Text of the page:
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Re: Fedora core suggestions



Leszek Matok <Lam <at> Lam.pl> writes:
> > Maybe that's just me, but even on my single-user system, I want my VFAT 
> > partitions mounted at predictable, easy-to-remember locations (/c for 
C:, /d 
> > for D:, /e for E: and /f for F:)
> 1. You can add any partition to fstab in almost any location you want
> (you can't use /dev/null for example, but other than existing files,
> you're really free to do what you want). Anaconda has a GUI for it and
> it worked every time I tried.

I know. This is exactly why I think fstab is a better solution for fixed disks 
than automounting. What is missing is a GUI tool to edit fstab after 
installation. I don't need it, but less experienced people would have a use for 
it.

> 2. It's hard or impossible to know which partition is Windows D: and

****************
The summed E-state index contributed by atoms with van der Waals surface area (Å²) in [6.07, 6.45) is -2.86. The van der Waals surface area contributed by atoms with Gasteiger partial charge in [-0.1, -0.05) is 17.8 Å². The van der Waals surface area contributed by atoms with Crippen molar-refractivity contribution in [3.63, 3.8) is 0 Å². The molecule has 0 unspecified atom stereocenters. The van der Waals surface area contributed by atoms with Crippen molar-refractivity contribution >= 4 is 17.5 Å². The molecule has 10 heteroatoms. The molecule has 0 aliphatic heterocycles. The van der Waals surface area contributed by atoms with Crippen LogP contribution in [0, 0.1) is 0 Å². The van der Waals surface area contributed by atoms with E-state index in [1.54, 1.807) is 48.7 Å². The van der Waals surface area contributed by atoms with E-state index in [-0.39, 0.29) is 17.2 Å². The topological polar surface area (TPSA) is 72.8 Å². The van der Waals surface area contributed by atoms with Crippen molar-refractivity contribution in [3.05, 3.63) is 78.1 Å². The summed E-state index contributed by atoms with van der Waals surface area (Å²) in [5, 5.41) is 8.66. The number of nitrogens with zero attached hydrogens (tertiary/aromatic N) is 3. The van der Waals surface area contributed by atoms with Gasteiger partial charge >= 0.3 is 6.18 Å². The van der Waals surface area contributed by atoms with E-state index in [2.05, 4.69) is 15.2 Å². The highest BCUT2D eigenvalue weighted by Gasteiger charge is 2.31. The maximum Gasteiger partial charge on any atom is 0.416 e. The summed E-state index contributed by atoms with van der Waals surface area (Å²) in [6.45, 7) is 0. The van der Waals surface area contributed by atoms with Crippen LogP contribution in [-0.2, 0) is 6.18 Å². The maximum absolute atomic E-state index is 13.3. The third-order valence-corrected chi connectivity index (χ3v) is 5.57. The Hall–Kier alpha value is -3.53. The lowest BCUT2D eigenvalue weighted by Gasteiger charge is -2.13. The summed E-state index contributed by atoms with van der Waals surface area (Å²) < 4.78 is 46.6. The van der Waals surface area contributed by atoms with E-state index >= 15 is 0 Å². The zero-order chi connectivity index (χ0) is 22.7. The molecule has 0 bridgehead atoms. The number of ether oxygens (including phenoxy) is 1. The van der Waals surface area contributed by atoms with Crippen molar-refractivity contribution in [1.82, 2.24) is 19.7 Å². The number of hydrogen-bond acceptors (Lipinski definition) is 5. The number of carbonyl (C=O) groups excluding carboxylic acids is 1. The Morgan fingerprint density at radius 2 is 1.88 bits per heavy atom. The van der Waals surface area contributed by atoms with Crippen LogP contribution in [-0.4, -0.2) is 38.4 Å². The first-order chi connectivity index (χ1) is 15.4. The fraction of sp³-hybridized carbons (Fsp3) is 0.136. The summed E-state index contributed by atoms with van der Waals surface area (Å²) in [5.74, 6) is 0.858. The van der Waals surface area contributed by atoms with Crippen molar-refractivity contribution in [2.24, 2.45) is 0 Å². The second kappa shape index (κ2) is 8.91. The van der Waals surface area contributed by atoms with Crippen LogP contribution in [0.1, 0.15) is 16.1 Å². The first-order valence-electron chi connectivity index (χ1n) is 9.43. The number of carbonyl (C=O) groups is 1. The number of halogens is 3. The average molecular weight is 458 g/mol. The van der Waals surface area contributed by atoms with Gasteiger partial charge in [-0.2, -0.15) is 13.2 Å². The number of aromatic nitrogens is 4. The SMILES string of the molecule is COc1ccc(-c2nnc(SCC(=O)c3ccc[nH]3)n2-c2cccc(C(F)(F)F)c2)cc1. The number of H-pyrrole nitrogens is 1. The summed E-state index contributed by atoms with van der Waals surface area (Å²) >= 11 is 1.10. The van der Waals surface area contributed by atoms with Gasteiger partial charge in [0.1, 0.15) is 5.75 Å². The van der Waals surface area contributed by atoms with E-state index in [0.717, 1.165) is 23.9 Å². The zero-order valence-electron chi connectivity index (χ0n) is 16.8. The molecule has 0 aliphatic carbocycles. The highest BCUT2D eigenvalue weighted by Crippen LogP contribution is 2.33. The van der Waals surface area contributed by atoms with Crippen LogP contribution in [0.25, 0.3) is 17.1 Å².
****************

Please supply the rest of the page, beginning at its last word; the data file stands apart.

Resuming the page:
> which is E:, because:
> a) newer Windows versions allow you to change the drives letters on the
> fly, you'd have to mount the boot partition (and know which one is
> that), read some files from it (when the settings are stored),
> understand their format and then remount partitions in appropriate
> locations, that's hard I guess, and
> b) if you have two Windows versions (i.e. 98 and XP), they can see the
> drives with different letters, so which one is more important?

Which is why I believe letting the user set things up to his/her liking is 
better than try to automatically guess a location. By definition, fixed disks 
rarely change, why'd you want to figure out the mount point from scratch again 
at each boot? (This causes both unnecessary work during bootup and the infamous 
unpredictable mount points.)

I don't mean to offend the people working on automatic mounting, their efforts 
are very appreciated (having to mount floppies, CDs, USB sticks or whatever by 
hand after plugging it in is so yesterday), but I think trying to use the same 
scheme for fixed disks is oversimplifying things. "If all you have is a hammer, 
every problem starts looking a lot like a nail." Trying to hammer in a screw is 
a bad idea. ;-)

        Kevin Kofler


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